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Carol Shloss, ‘Molly’s Resistance to the Union: Marriage and Colonialism in Dublin, 1904’: [...] Molly’s resistance to the union - whether we understand “Union” to mean the tie between England and Ireland or that beteen Bloom and herself - has been reduced to insurgency: she can withhold consent, she can complain, and she can engage in acts of subterfuge that undermine the structures of authority that bind her life. She does all three. / If she has not understood how to use knowledge or power or even how to imagine the full ramifications of her own cultural position, she has mastered a more fragmentary critical art. Like the students in Stephen Dedalus’s physics lecture, she has learned how to heckle, to snipe, and to mock the script that continues to write limited cultural roles for her: “We have to be thankful for our mangy cup of tea itself as a great compliment to be noticed the way the world is divided” (U, 18.617). Her dissatisfactions can be considered the beginning signs of insurrection, just as, on another level, her decision to take a lover is a second refusal of paternalistic tradition. Seen in this light, the political importance of Molly’s affair with Blazes Boylan lies precisely in its symbolic “uncoupling” of that which has coupled her unjustly. It is a “speech act” against marriage, a refusal of its bonds. / To say this is not to make any claims about Leopold Bloom’s strengths or deficiencies as a husband. But it is to notice the complexity of Irish marriage at the turn of the century, to insist on its analogy to colonial rule, and to see the structural inequities of both institutions with regard to women. If Molly’s soliloquy is a catalogue [115] of vigorous complaints and a litany of vague hopes for more autonomy (“they darent order moe about the place its his fault”, 18.632), and if it conly contains the rudiments of a narrative construct that might serve as a counterpart to Bloom’s view of their marriage (“I declare somebody ought to put him in the budget if I only could remember the one half of the things and write a book out of it”, 18.621), it nonetheless shows the possibility of female resistance to male domination in 1904. The French historicist Michel Foucault would call Molly’s coming-into-speech, in whatever halting way, “an insurrection of subjugated knowledge”. Similarly, the American feminist Adrienne Rich would call it a “re-vision” or a seeing-again of cultural institutions that have seemed immutable but that are, in fact, the consequence of patriarchal modes of organizing structures of knowledge, structures of art, and structures of social engagement. [...]”’ (p.115-16.)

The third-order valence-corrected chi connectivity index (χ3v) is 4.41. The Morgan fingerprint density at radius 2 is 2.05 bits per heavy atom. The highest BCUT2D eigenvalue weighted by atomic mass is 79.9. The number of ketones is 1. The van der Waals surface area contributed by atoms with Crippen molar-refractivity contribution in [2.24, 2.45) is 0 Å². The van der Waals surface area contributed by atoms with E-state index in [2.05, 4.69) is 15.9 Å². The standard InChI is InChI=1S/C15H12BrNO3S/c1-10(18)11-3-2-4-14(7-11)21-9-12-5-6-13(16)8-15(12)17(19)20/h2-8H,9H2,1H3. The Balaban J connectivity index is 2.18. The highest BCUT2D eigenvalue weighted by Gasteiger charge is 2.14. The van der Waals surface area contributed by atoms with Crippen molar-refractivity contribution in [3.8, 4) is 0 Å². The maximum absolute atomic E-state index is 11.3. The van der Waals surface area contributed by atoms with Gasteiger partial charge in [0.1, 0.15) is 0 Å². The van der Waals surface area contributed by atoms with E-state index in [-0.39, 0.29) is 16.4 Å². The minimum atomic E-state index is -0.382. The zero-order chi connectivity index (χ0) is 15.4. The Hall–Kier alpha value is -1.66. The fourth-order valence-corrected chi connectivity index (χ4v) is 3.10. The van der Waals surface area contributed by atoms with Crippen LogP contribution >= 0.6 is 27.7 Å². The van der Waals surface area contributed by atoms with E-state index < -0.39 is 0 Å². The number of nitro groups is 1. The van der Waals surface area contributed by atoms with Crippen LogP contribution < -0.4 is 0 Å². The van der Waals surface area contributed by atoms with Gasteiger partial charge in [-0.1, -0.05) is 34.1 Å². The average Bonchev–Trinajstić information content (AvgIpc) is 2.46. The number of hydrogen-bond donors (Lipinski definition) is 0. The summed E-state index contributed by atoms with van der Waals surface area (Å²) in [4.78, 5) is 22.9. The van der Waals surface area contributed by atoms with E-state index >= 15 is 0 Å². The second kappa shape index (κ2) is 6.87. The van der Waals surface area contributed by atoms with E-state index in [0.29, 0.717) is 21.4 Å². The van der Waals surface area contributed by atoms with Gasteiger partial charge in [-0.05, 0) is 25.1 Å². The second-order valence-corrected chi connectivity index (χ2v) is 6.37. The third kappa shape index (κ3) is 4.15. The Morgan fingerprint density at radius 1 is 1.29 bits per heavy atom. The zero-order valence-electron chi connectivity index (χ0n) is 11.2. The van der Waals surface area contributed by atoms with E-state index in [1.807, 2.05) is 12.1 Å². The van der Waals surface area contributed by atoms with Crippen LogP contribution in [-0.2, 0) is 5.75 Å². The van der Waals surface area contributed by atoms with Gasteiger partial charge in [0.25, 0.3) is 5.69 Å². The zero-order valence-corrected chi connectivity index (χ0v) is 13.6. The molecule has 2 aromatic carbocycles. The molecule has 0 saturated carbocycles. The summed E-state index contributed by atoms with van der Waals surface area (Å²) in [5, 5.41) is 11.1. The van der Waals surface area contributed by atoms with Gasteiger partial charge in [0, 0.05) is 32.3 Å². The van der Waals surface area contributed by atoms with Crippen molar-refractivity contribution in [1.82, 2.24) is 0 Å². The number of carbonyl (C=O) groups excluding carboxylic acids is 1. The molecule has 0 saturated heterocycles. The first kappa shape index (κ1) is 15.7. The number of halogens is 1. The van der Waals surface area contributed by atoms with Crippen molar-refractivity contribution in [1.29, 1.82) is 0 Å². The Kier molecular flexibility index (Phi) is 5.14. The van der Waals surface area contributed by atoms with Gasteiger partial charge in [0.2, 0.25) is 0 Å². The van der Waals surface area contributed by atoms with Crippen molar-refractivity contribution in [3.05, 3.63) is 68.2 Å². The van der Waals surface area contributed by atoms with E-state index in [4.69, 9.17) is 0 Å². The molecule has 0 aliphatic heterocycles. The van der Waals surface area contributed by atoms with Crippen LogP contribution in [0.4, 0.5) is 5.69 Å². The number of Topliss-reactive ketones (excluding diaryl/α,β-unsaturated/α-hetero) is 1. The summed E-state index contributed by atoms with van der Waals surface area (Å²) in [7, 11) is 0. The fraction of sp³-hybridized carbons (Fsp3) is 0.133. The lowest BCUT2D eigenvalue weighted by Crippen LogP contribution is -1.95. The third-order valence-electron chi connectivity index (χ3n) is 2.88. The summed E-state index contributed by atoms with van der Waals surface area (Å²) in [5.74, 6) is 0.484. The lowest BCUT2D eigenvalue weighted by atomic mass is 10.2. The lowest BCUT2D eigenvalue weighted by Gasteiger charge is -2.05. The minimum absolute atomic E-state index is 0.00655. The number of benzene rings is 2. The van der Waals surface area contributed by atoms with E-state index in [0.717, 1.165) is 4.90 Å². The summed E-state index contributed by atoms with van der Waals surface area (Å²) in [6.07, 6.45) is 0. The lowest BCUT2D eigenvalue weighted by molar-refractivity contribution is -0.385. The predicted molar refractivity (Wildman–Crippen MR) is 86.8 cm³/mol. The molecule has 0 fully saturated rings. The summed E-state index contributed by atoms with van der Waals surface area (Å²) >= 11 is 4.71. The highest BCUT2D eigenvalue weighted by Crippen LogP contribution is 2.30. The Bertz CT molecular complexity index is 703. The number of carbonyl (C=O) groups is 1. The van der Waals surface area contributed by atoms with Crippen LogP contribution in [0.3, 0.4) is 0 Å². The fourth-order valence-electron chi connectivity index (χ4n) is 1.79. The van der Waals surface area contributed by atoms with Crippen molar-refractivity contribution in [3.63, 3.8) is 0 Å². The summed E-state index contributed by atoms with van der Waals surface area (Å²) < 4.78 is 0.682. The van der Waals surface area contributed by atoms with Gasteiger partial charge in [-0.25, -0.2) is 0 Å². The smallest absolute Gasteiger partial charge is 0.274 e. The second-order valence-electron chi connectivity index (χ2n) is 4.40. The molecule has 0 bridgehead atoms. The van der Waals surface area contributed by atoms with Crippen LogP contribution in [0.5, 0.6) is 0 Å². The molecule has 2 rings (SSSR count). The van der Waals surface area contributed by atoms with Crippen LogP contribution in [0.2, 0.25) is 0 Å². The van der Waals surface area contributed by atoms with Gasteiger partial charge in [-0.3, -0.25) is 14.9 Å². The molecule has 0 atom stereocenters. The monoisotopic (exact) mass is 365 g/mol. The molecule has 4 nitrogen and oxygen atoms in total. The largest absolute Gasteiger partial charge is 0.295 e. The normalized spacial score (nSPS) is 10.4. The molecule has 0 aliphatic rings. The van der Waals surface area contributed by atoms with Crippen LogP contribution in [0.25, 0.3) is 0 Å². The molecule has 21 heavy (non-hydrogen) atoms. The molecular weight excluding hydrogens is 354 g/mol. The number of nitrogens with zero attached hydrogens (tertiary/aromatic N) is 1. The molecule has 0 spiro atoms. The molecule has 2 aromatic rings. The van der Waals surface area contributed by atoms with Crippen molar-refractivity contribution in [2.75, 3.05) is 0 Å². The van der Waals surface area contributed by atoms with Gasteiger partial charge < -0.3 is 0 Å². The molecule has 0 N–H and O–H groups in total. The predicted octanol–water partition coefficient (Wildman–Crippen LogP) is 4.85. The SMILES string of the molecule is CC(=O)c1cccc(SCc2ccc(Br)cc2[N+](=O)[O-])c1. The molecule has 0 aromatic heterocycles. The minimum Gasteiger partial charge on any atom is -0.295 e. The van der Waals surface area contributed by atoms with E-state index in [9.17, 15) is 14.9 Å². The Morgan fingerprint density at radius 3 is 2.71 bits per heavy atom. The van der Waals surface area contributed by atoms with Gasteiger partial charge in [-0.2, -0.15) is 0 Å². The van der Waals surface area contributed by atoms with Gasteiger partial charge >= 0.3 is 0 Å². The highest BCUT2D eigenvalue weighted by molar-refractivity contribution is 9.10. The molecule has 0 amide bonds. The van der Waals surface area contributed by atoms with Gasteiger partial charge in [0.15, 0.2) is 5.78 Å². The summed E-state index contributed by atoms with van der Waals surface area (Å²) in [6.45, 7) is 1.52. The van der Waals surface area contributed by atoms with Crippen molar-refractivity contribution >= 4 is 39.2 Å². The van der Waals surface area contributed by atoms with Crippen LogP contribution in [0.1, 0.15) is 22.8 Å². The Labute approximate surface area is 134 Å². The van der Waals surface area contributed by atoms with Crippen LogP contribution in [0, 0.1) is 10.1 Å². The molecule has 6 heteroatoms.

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Susan Bazargan, ‘Mapping Gibraltar: Colonialism, Time, and Narrative in “Penelope”’: ‘Besides the issue of parental race and social origin, Molly’s nationality also contributes to her ambivalence. She is keenly aware of Irish subservience, as it is registered in linguistic deflections. She worries that Gardner “mightnt like my accent first he so English” (18.889-90). Her father, Tweedy, is at best a second-order citizen in the British [122] army. Based on his military experiences, he deserves, perhaps, to be a true “Major” but is only a drill sergeant. Tweedy falls into that category Paulo Freire calls the “sub-oppressors” (30). As “hosts” of the oppressors, the colonized, the oppressed - whose only models of existence have been supplied by those in power - find that “to be is to be like, and to be like is to be like the oppressor” (33). At home, with Molly [“]lighting their pipes for them” (18.691), Tweedy and “captain” Grove occupy themselves by getting drunk and swapping tales of military exploits. / Having been schooled, as servant to a servant, in military colonialism, Molly, even after twenty years in Dublin, cannot extricate herself from British colonial aspirations. That she has retained some of her British sympathies despite her apparent Irishness (“I had a map of it all” 18.378) is shown in her support for the Boer War, which has cost her dearly. A year before, having angered the nationalists (who vehemently opposed the British conduct during the Boer War), she was replaced by “little chits of missies they have now singing” at St Teresas Hall (18.375-76). She recalls wearing a brooch for Lord Roberts, the Indian-born, Anglo-lrish commander-in-chief of the Boer War, and singing Kipling’s propaganda song “The Absentminded Beggar” [vide Don Gifford & Robt. Seidman, Ulysses Annotated, 1988, p.614]’. (For longer extract, see RICORSO Library, “Criticism > Major Authors” > James Joyce, infra.)